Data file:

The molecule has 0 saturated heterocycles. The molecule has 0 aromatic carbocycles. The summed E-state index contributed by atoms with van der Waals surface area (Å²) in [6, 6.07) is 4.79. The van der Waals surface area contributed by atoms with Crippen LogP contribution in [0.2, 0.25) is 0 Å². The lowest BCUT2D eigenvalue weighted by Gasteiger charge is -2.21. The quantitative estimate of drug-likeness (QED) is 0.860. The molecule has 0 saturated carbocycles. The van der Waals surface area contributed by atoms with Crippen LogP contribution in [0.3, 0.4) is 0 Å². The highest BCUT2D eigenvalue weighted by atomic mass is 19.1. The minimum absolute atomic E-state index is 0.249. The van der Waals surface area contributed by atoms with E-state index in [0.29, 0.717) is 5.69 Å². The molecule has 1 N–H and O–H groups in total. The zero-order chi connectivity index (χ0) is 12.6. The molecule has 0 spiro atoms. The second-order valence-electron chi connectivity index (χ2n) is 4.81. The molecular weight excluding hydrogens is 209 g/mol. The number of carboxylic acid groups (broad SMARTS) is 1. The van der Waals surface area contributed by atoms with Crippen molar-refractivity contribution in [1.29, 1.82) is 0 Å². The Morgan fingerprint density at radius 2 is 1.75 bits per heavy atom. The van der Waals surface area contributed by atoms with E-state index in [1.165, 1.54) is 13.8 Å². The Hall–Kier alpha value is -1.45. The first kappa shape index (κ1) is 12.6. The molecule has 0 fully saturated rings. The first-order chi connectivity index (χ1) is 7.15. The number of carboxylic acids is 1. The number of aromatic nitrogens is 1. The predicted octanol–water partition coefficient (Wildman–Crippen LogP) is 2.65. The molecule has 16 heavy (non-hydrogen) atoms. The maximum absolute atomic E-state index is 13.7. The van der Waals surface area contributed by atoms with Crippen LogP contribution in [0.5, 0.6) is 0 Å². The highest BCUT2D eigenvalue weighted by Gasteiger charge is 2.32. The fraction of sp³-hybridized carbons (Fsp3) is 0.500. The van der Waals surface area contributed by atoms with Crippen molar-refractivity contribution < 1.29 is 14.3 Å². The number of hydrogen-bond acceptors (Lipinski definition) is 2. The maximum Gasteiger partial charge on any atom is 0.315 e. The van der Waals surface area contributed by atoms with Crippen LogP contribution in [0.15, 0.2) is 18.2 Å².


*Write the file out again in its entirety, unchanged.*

The molecule has 0 saturated heterocycles. The molecule has 0 aromatic carbocycles. The summed E-state index contributed by atoms with van der Waals surface area (Å²) in [6, 6.07) is 4.79. The van der Waals surface area contributed by atoms with Crippen LogP contribution in [0.2, 0.25) is 0 Å². The lowest BCUT2D eigenvalue weighted by Gasteiger charge is -2.21. The quantitative estimate of drug-likeness (QED) is 0.860. The molecule has 0 saturated carbocycles. The van der Waals surface area contributed by atoms with Crippen LogP contribution in [0.3, 0.4) is 0 Å². The highest BCUT2D eigenvalue weighted by atomic mass is 19.1. The minimum absolute atomic E-state index is 0.249. The van der Waals surface area contributed by atoms with E-state index in [0.29, 0.717) is 5.69 Å². The molecule has 1 N–H and O–H groups in total. The zero-order chi connectivity index (χ0) is 12.6. The molecule has 0 spiro atoms. The second-order valence-electron chi connectivity index (χ2n) is 4.81. The molecular weight excluding hydrogens is 209 g/mol. The number of carboxylic acid groups (broad SMARTS) is 1. The van der Waals surface area contributed by atoms with Crippen molar-refractivity contribution in [1.29, 1.82) is 0 Å². The Morgan fingerprint density at radius 2 is 1.75 bits per heavy atom. The van der Waals surface area contributed by atoms with E-state index in [1.165, 1.54) is 13.8 Å². The Hall–Kier alpha value is -1.45. The first kappa shape index (κ1) is 12.6. The molecule has 0 fully saturated rings. The first-order chi connectivity index (χ1) is 7.15. The number of carboxylic acids is 1. The number of aromatic nitrogens is 1. The predicted octanol–water partition coefficient (Wildman–Crippen LogP) is 2.65. The molecule has 16 heavy (non-hydrogen) atoms. The maximum absolute atomic E-state index is 13.7. The van der Waals surface area contributed by atoms with Crippen LogP contribution in [0.5, 0.6) is 0 Å². The highest BCUT2D eigenvalue weighted by Gasteiger charge is 2.32. The fraction of sp³-hybridized carbons (Fsp3) is 0.500. The van der Waals surface area contributed by atoms with Crippen molar-refractivity contribution < 1.29 is 14.3 Å². The number of hydrogen-bond acceptors (Lipinski definition) is 2. The maximum Gasteiger partial charge on any atom is 0.315 e. The van der Waals surface area contributed by atoms with Crippen LogP contribution in [0.15, 0.2) is 18.2 Å².